Friday, December 18, 2009
I think I must take after my dad when it comes to the holidays. "Bah humbug!" he used to say. I know that he was kind of kidding - putting on the Scrooge persona like an old sweater - but also he probably really meant it to some degree.
That's what I feel like: Bah humbug.
What's the holiday season supposed to be about, anyway? I mean, if you're not of the religious persuasion. A season of giving, a season of goodwill, I suppose. And it would be nice to believe that people are nicer this time of year, and that I feel closer to those I'm close to. But those feelings seem to be fleeting; I glimpse moments of goodwill, and that feeling of closeness and connectedness comes in occasional waves.
But for the most part, this time of year boils down to a lot of additional stress.
There's so much pressure to feel a certain way during the holidays - to get into the spirit of the season! There's pressure to provide my kids with memories they will treasure. Oh, and gifts too. There's pressure to come up with a special gift for the hubs - and then the stress of "Will he like it?" There's a lot of guilt, too. I always feel like I'm failing, falling short of what I should be doing for my family this time of year.
I dread shopping, I procrastinate about wrapping, dealing with a tree that little ones won't be able to keep their hands off of feels like a chore, and all that holiday baking? Some years I summon up the energy and motivation to do it, some years I don't. This year I won't. I don't think. I'm still going back and forth on it in my head. If I go ahead with it, it will be one more thing to feel stressed about, and if I don't do it, it will be one more thing to feel guilty about. It's really a no-win dilemma.
It's a week till Christmas, and we have not a single decoration displayed. The holiday decs are all out in the garage and have not been brought in yet. We have lights strung across the front of the house, never having been taken down from last year, but they have yet to be lit this year.
I think the reality is that it's just never the same as when you're a kid. When you're a kid, you can just sit back and watch it all happen for you. When you're an adult - a parent - you're the one who has to make it all happen, and it's just not nearly as much fun. And, I think, the holidays tend to magnify people's feelings of loss and isolation, wherever those feelings stem from. For a lot of people, it seems to actually be kind of a sad time of year. I know that I always start feeling a little sad around Thanksgiving, because that's when my dad got sick eleven years ago, and he ended up dying shortly before Christmas that year. So, yeah. Sad.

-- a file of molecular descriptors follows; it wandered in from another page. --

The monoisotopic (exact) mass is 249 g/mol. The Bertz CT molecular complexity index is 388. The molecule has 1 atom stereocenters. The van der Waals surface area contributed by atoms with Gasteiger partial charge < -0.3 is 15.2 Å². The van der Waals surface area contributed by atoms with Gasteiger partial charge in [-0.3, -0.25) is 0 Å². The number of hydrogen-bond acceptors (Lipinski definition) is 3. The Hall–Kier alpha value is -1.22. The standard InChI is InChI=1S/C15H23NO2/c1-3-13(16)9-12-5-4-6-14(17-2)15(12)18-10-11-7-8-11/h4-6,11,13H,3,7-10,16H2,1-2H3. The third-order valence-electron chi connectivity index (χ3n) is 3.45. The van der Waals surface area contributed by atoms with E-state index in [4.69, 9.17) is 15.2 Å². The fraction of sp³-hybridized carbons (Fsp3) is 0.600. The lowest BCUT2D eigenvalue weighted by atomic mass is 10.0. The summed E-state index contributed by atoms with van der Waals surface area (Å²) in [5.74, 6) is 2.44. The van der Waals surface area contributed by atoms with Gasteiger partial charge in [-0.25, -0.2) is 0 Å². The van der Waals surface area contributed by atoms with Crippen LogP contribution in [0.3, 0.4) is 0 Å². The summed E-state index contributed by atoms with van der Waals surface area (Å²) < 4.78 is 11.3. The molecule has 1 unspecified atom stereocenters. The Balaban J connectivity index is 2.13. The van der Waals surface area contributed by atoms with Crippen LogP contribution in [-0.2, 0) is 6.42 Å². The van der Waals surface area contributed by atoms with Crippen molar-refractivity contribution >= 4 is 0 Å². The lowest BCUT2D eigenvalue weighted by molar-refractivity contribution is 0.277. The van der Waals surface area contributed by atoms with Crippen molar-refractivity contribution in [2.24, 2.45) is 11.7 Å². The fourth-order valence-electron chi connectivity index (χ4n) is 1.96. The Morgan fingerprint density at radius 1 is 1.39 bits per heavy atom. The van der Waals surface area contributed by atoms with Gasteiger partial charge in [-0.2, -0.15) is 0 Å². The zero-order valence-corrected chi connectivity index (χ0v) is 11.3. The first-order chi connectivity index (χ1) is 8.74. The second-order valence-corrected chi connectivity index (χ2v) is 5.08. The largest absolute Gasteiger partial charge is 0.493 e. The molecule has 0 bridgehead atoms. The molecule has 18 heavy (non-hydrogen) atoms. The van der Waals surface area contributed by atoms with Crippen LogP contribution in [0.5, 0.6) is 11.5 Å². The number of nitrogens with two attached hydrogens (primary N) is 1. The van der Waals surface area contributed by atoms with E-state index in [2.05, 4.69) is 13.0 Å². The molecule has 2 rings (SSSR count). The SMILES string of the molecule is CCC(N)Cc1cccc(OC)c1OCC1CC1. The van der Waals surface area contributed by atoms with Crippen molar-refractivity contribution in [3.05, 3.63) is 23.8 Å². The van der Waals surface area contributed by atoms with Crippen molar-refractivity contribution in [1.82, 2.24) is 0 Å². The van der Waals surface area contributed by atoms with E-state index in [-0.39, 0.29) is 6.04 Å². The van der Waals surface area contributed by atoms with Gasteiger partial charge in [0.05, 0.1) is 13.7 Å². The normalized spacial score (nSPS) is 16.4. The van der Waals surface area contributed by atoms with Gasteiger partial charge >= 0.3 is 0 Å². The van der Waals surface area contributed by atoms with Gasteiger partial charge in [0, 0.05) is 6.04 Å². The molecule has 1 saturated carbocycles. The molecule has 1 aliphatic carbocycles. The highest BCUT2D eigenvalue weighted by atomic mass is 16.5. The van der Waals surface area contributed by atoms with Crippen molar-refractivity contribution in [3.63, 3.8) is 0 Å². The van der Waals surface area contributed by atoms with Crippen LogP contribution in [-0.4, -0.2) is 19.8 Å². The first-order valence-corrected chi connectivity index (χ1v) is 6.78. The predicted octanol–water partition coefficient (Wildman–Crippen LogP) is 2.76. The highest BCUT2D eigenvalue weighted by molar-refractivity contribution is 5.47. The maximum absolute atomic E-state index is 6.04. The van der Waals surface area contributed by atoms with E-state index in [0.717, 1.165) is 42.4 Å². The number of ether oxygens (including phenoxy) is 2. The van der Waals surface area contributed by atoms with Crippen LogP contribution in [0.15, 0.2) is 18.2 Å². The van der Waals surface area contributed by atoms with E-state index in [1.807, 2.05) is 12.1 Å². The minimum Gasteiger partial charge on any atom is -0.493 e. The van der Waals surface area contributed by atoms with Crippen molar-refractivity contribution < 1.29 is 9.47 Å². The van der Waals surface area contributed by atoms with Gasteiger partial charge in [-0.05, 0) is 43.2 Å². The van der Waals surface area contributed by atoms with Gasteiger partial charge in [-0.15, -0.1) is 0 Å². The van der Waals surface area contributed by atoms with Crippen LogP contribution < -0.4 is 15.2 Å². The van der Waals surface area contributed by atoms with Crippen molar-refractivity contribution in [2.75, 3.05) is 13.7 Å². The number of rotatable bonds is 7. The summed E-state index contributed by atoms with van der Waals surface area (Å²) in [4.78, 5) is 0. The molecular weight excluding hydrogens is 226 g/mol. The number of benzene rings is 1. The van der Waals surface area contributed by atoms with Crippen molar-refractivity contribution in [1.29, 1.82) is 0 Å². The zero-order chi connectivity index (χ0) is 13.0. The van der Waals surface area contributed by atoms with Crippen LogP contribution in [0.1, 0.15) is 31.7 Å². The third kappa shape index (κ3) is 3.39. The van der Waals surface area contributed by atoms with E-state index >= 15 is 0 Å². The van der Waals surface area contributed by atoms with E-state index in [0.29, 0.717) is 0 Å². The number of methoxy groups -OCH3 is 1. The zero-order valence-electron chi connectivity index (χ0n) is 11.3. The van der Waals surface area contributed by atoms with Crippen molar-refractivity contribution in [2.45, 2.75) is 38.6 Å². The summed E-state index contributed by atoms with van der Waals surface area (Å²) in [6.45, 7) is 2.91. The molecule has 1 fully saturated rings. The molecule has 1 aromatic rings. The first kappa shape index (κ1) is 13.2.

And then there are the kids. You'd think that with the threat of Santa watching to see who's naughty or nice hanging over their heads they would be magically transformed into little angels this time of year, but it's just not so. Not in our house, anyway. I actually resort to calling Santa on the phone and tattling to him right in front of the kids. It goes something like this:
Me: "Annabelle, help clean up the playroom."
Annabelle: "But I don't WAAAAAAAANNNNNNNT to!"
Me: "Go clean up NOW."
Annabelle: "But it's BOOOOOOOORRRRRRING!"
Me: "Okay, have it your way. I'm calling Santa."
And then I walk over and pick up the phone and fake dial, to all of the kids' horror. Okay, well, not Kevin.
Me: "Umm, Santa? Yes, this is Lisa Morguess. Yes, hi, we're fine, how are you? And the reindeer? Good, glad to hear it. Listen, I'm calling about my daughter, Annabelle. Ummm, she doesn't want to help clean up the playroom. She says it's boring."
Annabelle starts freaking out at this point. It's quite entertaining, this whole cause and effect thing. I feel so powerful!
Me: "Yes. Uh huh. Oh, now she's having a tantrum. Yes. Oh, you want to hear her tantrum? Okay, hold on . . ." (and I hold the phone out to the room, at which point Annabelle is in serious danger of losing her mind.)
I know, I'm probably scarring my kids for life. But really, who am I to deprive them of a reason to seek therapy some day?
So at that point, usually the offending child will comply, but geez. It's a band-aid solution.
I also invested in one of those Elf on the Shelf deals. Have you seen it? It's this little elf doll who is supposed to be in cahoots with Santa. He comes to your house and sits on a shelf and watches the kids to see who's naughty and who's nice, and he flies back to the North Pole each night to give a report to Santa. Each night after the kids are asleep, the parents are supposed to find a new place for the elf to watch from, so when the kids get up in the morning, they have the illusion that he really left during the night and came back and found a new place to watch from. It's a cute idea, but it's so not working in my house. I forget to move the damn thing usually, for one thing. The first morning he appeared on the fireplace mantle in our living room and I explained to the kids that it's a real, honest-to-goodness elf straight from the North Pole, Annabelle ran into her room in hysterics - she was terrified of it. Geez. Anyway, the elf is doing a poor job of keeping my kids in line, and I'm considering booting him out on his duff.
Ahhh, the holidays.
So this weekend we'll get a tree and decorate it. Somehow I will get the Christmas shopping finished and the presents all wrapped between now and next Thursday.
When all is said and done, and the kids' eyes light up on Christmas morning, of course it will all feel like it was worth it, but honestly, I'm usually ready to shut it all down by the end of Christmas day.